Bill to Enable Non-Physician Practitioners to Certify Home Health Introduced in Senate

Long-time home care champions Senators Susan Collins (R-ME) and Ben Cardin (D-MD) have introduced the Home Health Care Planning Improvement Act (S. 296) in the 116th Congress. This long-standing NAHC priority legislation would enable non-physician practitioners the authority to certify home health orders under Medicare.
In the past, this legislation has enjoyed strong, widespread bipartisan support in both the House of Representatives and Senate. While the policy has many supporters, there has been a longstanding concern within Congress as to how much the legislation’s enactment might cost the federal government. The Congressional Budget Office (CBO) has never produced an estimated score of the expected outlay. NAHC, in a desire to break through this logjam, has taken preliminary steps in working with Congress on obtaining an official score from CBO. This is seen as the most important step towards legislative success.
Non-physician practitioners (NPPs) are playing are playing an increasingly vital role in our nation’s health care. PAs and NPs are eligible for reimbursement for certain physician services under Medicare. They can also certify Medicare eligibility for skilled nursing facility services. The Centers for Medicare and Medicaid Services (CMS) allows PAs and NPs to sign Certificates of Medical Necessity required to file a claim for home medical equipment under Medicare. Certified nurse midwives have been authorized to provide maternity-related services to the relatively small population of disabled women of child-bearing years who are Medicare-eligible.
Yet, despite all these responsibilities bestowed on NPPs, the Centers for Medicare & Medicaid Services (CMS) continues to prohibit them from certifying home health services for Medicare beneficiaries. The Home Health Care Planning Improvement Act would remedy this inconsistency by allowing NPPs to certify these services. By doing so, beneficiaries will endure fewer days spent in institutional settings waiting for regulatory requirements to be met, which will lead to savings for the Medicare program. Beneficiaries will also be able to continue to receive care from their chosen providing, producing improved patient satisfaction and health outcomes. Under current policy, the physician being asked to certify need might not have any relationship to the patient, which can lead to delays in care and deceased patient satisfaction and outcomes.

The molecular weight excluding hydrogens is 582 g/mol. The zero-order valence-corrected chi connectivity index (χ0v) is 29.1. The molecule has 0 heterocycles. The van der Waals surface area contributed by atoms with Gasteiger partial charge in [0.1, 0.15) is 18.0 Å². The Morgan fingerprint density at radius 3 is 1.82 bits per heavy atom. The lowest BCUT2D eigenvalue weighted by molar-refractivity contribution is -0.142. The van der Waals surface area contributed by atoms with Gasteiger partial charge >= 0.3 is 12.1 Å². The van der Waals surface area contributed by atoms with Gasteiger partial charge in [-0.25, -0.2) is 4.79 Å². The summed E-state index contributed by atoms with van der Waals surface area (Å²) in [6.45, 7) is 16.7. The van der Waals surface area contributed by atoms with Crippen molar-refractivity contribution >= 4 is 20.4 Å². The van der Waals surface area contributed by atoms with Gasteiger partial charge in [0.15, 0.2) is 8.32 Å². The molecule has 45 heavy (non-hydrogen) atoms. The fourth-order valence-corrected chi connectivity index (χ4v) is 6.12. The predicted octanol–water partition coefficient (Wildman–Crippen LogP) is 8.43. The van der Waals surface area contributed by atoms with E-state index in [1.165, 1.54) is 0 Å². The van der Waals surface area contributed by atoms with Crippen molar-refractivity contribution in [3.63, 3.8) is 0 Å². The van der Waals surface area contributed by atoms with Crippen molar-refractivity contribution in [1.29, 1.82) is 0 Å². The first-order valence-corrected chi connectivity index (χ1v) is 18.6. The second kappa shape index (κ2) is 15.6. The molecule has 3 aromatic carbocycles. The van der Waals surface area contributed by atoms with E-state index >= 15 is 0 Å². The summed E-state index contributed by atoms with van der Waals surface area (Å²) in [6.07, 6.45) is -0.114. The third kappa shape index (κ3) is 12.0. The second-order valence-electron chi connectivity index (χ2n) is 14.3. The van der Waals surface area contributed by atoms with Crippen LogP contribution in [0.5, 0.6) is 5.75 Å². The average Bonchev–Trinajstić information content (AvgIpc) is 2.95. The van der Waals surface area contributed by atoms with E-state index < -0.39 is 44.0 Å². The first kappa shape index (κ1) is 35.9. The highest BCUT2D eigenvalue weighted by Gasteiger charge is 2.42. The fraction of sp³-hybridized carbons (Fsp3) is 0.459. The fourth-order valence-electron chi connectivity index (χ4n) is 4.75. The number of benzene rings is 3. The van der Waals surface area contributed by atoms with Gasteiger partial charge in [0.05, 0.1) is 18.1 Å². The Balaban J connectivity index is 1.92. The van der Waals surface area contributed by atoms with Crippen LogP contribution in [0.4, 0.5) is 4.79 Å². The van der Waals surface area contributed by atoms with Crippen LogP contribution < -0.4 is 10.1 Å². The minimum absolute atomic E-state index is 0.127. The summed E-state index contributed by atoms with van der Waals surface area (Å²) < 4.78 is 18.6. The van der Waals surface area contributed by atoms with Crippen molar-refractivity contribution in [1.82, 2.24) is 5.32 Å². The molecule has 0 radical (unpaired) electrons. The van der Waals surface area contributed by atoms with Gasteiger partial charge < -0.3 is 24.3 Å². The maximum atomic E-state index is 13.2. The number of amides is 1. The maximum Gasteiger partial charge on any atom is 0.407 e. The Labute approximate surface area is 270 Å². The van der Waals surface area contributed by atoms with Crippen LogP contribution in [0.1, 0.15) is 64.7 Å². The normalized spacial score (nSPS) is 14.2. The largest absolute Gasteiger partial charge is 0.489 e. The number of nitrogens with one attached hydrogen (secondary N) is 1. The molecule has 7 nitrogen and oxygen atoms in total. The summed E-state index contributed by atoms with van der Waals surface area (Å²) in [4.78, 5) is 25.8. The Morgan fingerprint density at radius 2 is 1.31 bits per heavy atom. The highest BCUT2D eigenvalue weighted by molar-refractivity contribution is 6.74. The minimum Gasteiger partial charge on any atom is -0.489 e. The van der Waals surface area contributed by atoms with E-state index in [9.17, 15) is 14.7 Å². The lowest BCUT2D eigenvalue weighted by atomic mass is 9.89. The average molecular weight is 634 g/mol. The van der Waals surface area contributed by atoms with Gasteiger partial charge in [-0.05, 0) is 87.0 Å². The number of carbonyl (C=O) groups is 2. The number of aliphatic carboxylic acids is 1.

The bill deserves support because it acknowledges common and present day practices, wherein Nurse Practitioners, Clinical Nurse Specialists, Clinical Nurse Midwives, and Physician Assistants are increasingly providing necessary medical services to Medicare beneficiaries, especially in rural and underserved areas. NPPs commonly serve as Primary Care Providers in rural or underserved areas and in such situations are more familiar with their patients than the physician burdened with certifying need for home care. In these instances, allowing NPPs to sign orders is the most appropriate practice.  In addition, they are sometimes more readily available than physicians to expedite the processing of paperwork, ensuring that home health agencies will be reimbursed in a timely manner and that care to the beneficiary will not be interrupted. The Institute of Medicine released a study which recommends that NPs and CNSs be allowed to certify eligibility for Medicare home health services (IOM, The Future of Nursing: Leading Change, Advancing Health, October 5, 2010). Over 40 states signed on to the submitted letter endorsing this necessary change.
Source: NAHC Report